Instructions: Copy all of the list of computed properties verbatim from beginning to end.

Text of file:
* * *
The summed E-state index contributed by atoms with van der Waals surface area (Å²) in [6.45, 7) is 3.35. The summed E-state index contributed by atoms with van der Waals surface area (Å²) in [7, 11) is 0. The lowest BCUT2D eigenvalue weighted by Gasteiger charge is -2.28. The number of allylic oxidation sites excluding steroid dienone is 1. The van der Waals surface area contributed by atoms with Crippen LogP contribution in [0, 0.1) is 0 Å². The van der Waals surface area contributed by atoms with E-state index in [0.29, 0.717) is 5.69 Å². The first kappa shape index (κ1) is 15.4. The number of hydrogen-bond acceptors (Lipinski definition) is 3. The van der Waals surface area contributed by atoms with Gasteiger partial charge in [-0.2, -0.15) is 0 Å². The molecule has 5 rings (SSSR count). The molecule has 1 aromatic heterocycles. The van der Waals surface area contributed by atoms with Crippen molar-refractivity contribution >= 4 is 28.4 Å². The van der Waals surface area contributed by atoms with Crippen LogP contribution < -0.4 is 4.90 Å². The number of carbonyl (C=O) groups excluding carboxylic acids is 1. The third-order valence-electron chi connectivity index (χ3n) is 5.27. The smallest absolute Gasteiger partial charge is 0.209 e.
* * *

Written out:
The summed E-state index contributed by atoms with van der Waals surface area (Å²) in [6.45, 7) is 3.35. The summed E-state index contributed by atoms with van der Waals surface area (Å²) in [7, 11) is 0. The lowest BCUT2D eigenvalue weighted by Gasteiger charge is -2.28. The number of allylic oxidation sites excluding steroid dienone is 1. The van der Waals surface area contributed by atoms with Crippen LogP contribution in [0, 0.1) is 0 Å². The van der Waals surface area contributed by atoms with E-state index in [0.29, 0.717) is 5.69 Å². The first kappa shape index (κ1) is 15.4. The number of hydrogen-bond acceptors (Lipinski definition) is 3. The van der Waals surface area contributed by atoms with Gasteiger partial charge in [-0.2, -0.15) is 0 Å². The molecule has 5 rings (SSSR count). The molecule has 1 aromatic heterocycles. The van der Waals surface area contributed by atoms with Crippen molar-refractivity contribution >= 4 is 28.4 Å². The van der Waals surface area contributed by atoms with Crippen LogP contribution < -0.4 is 4.90 Å². The number of carbonyl (C=O) groups excluding carboxylic acids is 1. The third-order valence-electron chi connectivity index (χ3n) is 5.27. The smallest absolute Gasteiger partial charge is 0.209 e.